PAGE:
The video for Case’s first single Intend to Be from his album foundation came out about a month ago.
“Jay’s video has a different groove. When I went into it, I definitely did try to match the feeling of the song to the video. Jay’s song is more laid back than the Conspirators’ song which is high tempo.”
Intend to Be was filmed on the shore of Havilland Bay.
“We drove out to this cool house for the shoot. They had a nice little dock with a break wall. We got really lucky and had ducks going by and a mist on the water. So we capitalized on it.”
With this video, Garlick was trying to capture an atmosphere rather than tell a story.
“The more I can do in trying to create an atmosphere, the more successful I am going to be.”
Unlike the Conspirators’ video, the Jay Case shoot was less planned and done quickly. “We shot it in a couple of hours,” says Garlick. “We didn’t plan much out ahead. I listened to the song a couple of times and had this idea about Jay preparing a dinner. We left the ending open ended and we never know who it was on the other side of the door.”
As a filmmaker, Garlick has to live in both worlds and be ready to work in planned and unplanned shoots.
He notes that many clients don’t know exactly what they want, but they know what they don’t want.
“On the creative side, it is really challenging to just trust yourself. You have to know that the client may not see what I am seeing. You have to try to figure out what they need.”
Although Garlick has most recently been working in the directing world, he notes that there is another world: the organization side.
“I started my career in filmmaking on the organization side of things working on a film called All Hallows Eve: October 30th. I went from slate as a volunteer to assistant director in 3 days. I am very time organized and the crew didn’t have anyone in terms of set organization. So, I just slipped into that role.”
Those organizational skills were handy in his role as a band member too. “In Gnaeus, I was the guy who kept track of shows, of when are we practicing, and how are we going to get the gear to the shows. Aaron [Allessandrini] would write the words and melodies and handled things like the art work.”
So for Garlick, his most recent experiences working with Dustin Jones and the Tidal Records artists, was a big shift from the organizational side to the vision side of the equation.
“Working with Dustin, I was able to supply some of that vision. I would lead shots by default.”
Garlick has come a long way from his early roots working with Shaw Cable to stream City Council meetings, as a wedding videographer or even as part of the All Hallows Eve: October 30th crew. He has learned from his earlier music videos for local band K.I.C.K. and songwriter Brendan Hodgson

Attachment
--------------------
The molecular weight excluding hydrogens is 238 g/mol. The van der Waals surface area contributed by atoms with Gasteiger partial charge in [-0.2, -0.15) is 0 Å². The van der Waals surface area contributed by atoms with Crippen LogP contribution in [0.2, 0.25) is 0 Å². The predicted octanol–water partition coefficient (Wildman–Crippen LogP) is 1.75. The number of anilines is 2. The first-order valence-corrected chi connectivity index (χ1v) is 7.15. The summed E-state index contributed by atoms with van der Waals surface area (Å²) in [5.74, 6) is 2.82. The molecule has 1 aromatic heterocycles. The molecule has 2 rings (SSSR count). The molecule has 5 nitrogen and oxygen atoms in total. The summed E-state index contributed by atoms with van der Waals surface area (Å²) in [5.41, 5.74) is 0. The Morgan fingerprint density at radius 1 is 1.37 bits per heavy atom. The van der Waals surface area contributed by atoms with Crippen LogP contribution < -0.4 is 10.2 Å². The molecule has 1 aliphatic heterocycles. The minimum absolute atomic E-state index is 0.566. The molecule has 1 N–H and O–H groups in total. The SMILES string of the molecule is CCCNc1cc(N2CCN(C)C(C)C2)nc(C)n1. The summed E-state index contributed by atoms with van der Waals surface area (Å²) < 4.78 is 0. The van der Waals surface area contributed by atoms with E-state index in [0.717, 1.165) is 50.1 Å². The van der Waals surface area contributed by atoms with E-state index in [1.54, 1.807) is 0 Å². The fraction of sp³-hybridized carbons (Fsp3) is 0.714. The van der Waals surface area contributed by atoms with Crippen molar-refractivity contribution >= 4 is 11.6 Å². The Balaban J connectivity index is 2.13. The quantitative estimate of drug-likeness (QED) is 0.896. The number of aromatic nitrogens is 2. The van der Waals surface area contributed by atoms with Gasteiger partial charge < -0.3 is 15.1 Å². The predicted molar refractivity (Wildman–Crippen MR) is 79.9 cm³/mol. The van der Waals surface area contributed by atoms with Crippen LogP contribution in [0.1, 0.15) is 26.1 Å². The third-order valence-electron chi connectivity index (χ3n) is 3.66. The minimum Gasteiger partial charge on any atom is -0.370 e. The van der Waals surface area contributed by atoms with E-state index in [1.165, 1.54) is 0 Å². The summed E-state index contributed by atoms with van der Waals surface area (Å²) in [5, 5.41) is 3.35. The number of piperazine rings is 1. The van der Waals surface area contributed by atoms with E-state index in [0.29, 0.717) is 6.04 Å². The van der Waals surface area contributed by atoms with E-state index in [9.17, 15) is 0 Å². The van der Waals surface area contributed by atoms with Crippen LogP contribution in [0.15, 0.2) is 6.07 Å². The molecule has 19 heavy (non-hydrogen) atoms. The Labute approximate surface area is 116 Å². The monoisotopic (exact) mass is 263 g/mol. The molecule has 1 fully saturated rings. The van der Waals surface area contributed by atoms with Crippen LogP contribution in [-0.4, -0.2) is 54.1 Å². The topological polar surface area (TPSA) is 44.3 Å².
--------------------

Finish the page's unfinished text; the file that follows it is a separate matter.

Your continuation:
“My initial videos were done by trying to get artists together and film performance shots.”
As a fan of the MuchMusic and MTV music era, he has been working to develop his skills to match a video to the song.
“With limited resources, it is often hard to tell a convincing story. You can look really amateurish the more you try to show a consistent A to B to C. So, I like to get into these abstract ideas where you can gain in innovativeness and eye catchiness to make up for what you don’t have in terms of lenses or lighting gear.”
Garlick remembers the impact of videos like Madonna’s Like a Prayer video had on him.
“Even as a 10-year old, I loved those videos. I knew there was an underlying message there but I wasn’t sure what it was. I didn’t totally get it, but knew it was there.
Aside from music and film, Garlick has developed his own comics.
The Spaceman Chronicles he describes as a combination of Star Trek and Magic Schoolbus.
“It was a six part series that followed a group of six space explorers.” The catch was that at the end of each episode, the explorer died.
He is currently working on another called Detox: A Love Story.
“I have all the pages laid out. I am going panel by panel. My hope is to find a way to finance an outside illustrator.”
The concept stemmed from a placement he had at a withdrawal management centre while he was in school.
“I also have a personal history that involves experiences in that realm. So this comic will be about addiction and the way it overlaps with other aspects of people’s lives. I want it to be for people who actually have that experience, people who are in the middle of it. I want it to be universally accessible.”
Garlick is philosophical about his art.
“I loved Calvin and Hobbes when I was young. At first I saw it as trivial. Looking back, it has so much philosophical messaging, so much emotional development. It is also so simplistic as a format. If you look at so called ‘low culture’ media, including music videos and comic books.”
Garlick wants to imbue those mediums with the same sort of meaning you would find in Dostoyevsky or Dickens.